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©Bruce Chapman/Winston-Salem Journal

We decided to go back the way we came and when we crossed back over the bridge, instead of going back to Broad, we turned northwest past Washington Park fields #s 2-4 and the park drive to Hutton, right across from Diggs-Latham and back to our car.

There’s lots of things to see on this route, at least the early parts. Like I said, the houses on Hutton are cute bungalow styled homes. When you’re on Montgomery and Holland Street, there are five (I think) new homes that are very modern. So modern, in fact, they’re almost futuristic. These were designed by Stitch Design Group in Winston-Salem. The houses don’t fit the West Salem mold but at the same time, brilliantly fit in the community. They look cool to me.

Granville Park, it’s said, has been popular since the 1910s-1920s. The city of Winston-Salem purchased it in 1920, it was around a few years prior to that. It has a lot of deep valleys and a few trails that appear “off the beaten path,” but aren’t really. I’ll admit that I can’t remember seeing anyone in the park area, itself, but I’ll also admit that I’ve only been there on Saturdays or late at night. I know that the tennis courts are lit up a good bit when it’s a bit warmer. Several houses in this area are listed in the book, Winston-Salem’s Architectural History by Heather Fearnback. The one that we actually walked past that was listed is the “Fred Nelo and Ruth Miller-Snyder House” at 704 Walnut Street, which is known, obviously, for its architectural significance. It’s a rather large house, at that.

The dog park in Washington Park is a fairly good size run. Separate for larger and smaller dogs, there were several people in the large dog fence and letting their pooches run free-ish. The city needs more of these. The weird part is, this park isn’t even listed on the city’s website. There’s one at Tanglewood and one at Horizons Park. A personal tidbit about the Washington Park softball fields, I’ve played on each of them. That is until an injury ended my softball career. I was hit in the face by a line-drive hit on #4. I was playing shortstop in a co-ed league when a guy bigger and wider than me hit the ball. It was like a knuckleball, with no movement and it caromed off my glove and cracked me in the cheekbone just below my left eye. If it had hit anywhere else, it would have shattered my face. It 2017-01-15-23-41-31did crack my sinus which still gives me problems today. It lifted me off my feet and turned me around. I have only stepped onto a softball field once since then and that was in 1993.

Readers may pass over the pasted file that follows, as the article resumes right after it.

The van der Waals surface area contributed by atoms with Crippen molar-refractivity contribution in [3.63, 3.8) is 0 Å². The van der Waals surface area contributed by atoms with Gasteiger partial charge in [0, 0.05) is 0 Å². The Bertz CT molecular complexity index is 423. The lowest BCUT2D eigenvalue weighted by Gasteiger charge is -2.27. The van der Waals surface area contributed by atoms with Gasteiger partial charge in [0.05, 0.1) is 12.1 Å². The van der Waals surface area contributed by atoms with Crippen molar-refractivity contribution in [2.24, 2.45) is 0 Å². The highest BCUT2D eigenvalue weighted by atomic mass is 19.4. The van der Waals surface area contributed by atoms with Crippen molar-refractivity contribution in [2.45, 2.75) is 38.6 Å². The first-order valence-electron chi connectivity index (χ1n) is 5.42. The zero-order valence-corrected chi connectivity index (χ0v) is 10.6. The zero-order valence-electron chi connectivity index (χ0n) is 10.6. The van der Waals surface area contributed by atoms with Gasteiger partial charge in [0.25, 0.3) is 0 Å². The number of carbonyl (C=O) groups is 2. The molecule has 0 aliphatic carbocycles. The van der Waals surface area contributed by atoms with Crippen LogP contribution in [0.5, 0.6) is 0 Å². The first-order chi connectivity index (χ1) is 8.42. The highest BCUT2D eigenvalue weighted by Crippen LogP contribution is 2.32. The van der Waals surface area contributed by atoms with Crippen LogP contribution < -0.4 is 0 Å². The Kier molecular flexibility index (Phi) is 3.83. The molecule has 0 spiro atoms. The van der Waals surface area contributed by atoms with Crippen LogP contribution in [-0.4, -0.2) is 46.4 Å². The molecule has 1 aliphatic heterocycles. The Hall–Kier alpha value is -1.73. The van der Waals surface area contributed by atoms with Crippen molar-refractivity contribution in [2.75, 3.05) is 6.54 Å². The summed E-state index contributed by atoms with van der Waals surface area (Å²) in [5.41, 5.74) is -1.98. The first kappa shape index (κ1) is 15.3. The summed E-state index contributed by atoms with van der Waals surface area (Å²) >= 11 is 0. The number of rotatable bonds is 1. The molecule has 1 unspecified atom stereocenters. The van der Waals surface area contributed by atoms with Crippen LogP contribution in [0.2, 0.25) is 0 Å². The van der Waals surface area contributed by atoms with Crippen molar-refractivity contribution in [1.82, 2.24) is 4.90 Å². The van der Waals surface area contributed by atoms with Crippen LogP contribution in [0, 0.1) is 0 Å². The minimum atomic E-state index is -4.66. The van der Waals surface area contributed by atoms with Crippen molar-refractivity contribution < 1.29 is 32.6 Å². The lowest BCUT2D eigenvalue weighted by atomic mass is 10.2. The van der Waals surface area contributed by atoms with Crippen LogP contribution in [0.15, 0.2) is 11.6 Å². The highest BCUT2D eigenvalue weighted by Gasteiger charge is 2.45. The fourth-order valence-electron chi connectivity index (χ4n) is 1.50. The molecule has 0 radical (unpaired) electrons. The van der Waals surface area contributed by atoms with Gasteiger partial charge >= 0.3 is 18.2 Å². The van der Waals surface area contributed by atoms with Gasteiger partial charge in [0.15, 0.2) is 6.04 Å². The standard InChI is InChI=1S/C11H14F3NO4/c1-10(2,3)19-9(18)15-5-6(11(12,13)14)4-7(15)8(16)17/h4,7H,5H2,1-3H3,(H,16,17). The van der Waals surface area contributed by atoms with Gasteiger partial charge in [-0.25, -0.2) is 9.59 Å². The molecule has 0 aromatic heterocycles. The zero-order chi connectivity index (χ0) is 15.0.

After the walk, which again wasn’t 10,000 steps, we went to our official “carb loader,” Mary’s Gourmet Diner, and ate. After a brief stop at the record store, we headed to our new official “caffeinator,” Twin City Hive and grabbed our coffee (or in my case, decaf) beverages before heading home. We didn’t get to head down to Hoots Roller Bar and Beer Company, but we’ll get back down there, soon!

At the end of the day, including our supplemental activities (a step is a step, is a step, is a step) we walked 8,367 steps, for a distance of 4.06 miles and burned 3125 calories. Those stats are courtesy of my walking sponsor, Omega Sports. You can get all your walking equipment needs at Omega Sports. They are the sports hook up for the everyday active types.  Thanks to them and all our sponsors and anyone that believes in what we’re doing.

Until next time, get to steppin’!!

Sentry Pointe: December 17, 2016

We decided to do something a bit different this trek. I have lived where I live for over 30 years. Stephanie has lived with me for six of those. In all those years, I haven’t done a lot of walking through the neighborhood. Truth be known, I didn’t even know what neighborhood I actually live in. I always thought, looking at antiquated maps of the 15590425_383481428668816_6196515815357712057_n city that I lived in Hootstown. However, in looking it up and researching, I have figured that I live in a neighborhood called Sentry Pointe. I like that name and I know where Sentry Pointe is, but I don’t know why it extends over to my house. Oh well.

So, with the weather being in the frozen tundra range Saturday morning, we didn’t start our walk until almost 9:45a so we obviously didn’t make the 10k by 10a but that’s just a goal, anyway. Even at that time it was pretty cold. We went southeast on Gyro Dr. and to Old Salisbury Rd. where we turned south. It’s a very narrow bit of ground between the street and the front door/fences/cars of other folks on Old Salisbury. It’s obviously not meant for walking, although there are plenty of people that do. It was a rough and unlevel terrain that we had to traverse and it was wearing on my ankles after a while, even after some stretches.